We are pleased to interview Professor Sébastien Czernichow, M.D., Ph.D. Université de Paris, lead author of the new paper Obesity doubles mortality in patients hospitalized for SARS-CoV-2 in Paris hospitals, France: a cohort study on 5795 patients. Professor Czernichow, thank you for joining us to discuss your research.
Previous research, both in France and in other countries, has looked at preliminary data from different cohorts with small sample sizes of patients with obesity hospitalised for COVID-19. This research, which is a substantial size, has universally indicated poorer prognosis of negative outcomes from SARS-CoV2 for people living with obesity when compared with other patients.
Professor Czernichow, please tell us about your new research. What is unique in your approach?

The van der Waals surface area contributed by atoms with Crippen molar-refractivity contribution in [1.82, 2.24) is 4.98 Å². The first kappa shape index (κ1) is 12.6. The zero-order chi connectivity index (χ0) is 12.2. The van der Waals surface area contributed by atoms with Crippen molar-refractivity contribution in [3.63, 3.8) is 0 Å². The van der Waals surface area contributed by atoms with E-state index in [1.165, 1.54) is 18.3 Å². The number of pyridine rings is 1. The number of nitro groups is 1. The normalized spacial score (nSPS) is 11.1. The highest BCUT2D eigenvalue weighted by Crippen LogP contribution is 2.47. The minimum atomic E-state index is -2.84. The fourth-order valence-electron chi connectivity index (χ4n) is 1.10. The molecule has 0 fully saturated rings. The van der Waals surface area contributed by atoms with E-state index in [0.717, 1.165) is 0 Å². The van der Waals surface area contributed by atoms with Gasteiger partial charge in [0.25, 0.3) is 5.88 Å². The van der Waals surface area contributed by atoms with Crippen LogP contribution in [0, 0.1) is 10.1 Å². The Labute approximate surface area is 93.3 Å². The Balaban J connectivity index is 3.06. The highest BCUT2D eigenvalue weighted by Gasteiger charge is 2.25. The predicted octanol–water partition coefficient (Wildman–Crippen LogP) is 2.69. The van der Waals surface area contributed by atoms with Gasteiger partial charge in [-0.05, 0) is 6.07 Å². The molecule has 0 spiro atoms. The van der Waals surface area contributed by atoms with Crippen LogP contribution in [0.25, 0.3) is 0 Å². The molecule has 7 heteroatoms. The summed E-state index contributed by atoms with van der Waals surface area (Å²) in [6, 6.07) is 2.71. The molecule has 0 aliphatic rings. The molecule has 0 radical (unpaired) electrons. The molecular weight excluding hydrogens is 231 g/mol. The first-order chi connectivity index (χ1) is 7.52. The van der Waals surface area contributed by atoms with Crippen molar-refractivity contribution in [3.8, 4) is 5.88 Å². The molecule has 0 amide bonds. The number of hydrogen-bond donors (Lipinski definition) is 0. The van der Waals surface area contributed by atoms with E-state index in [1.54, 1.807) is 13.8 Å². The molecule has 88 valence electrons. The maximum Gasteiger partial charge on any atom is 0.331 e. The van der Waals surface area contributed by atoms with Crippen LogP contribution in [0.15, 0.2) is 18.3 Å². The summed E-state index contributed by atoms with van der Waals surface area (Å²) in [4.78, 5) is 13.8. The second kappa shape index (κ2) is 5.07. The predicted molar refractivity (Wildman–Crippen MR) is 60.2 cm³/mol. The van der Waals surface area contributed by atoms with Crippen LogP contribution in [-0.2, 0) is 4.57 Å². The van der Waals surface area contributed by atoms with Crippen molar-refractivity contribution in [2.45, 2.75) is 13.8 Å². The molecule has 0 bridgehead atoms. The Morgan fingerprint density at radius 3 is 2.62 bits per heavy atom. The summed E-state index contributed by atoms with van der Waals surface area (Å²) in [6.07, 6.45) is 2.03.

We have been able to use a database on a large sample of patients (n= 5795) hospitalised in Paris area university hospitals (Assistance Publique – Hôpital de Paris) with a confirmed infection for COVID-19 between February 1st and April 30th 2020. We have shown that the odds ratio associated with mortality at 30 days (n=891) in groups with different BMI ranges (30-35 BMI, 35-40 BMI and >40 kg/m2) compared with lower BMI (below the obesity BMI threshold) was as follows: 1.89 (95%CI: 1.45-2.47), 2.79 (1.95-3.97) and 2.55 (1.62-3.95), respectively. These results were independent of known cardiometabolic risk factors, age and gender.
Thank you. Given this data, what can patient and clinical communities learn from this new paper?
Our study provides substantial evidence to confirm that people with obesity indeed represent a medically vulnerable population for serious consequences with COVID-19 infection, and that standard protective measures against viral infections are of real importance. These data are also in line with what was observed almost a decade ago during the H1N1 epidemic (Fezeu et al. Obesity Rev 2011).
The article is available open access in Obesity: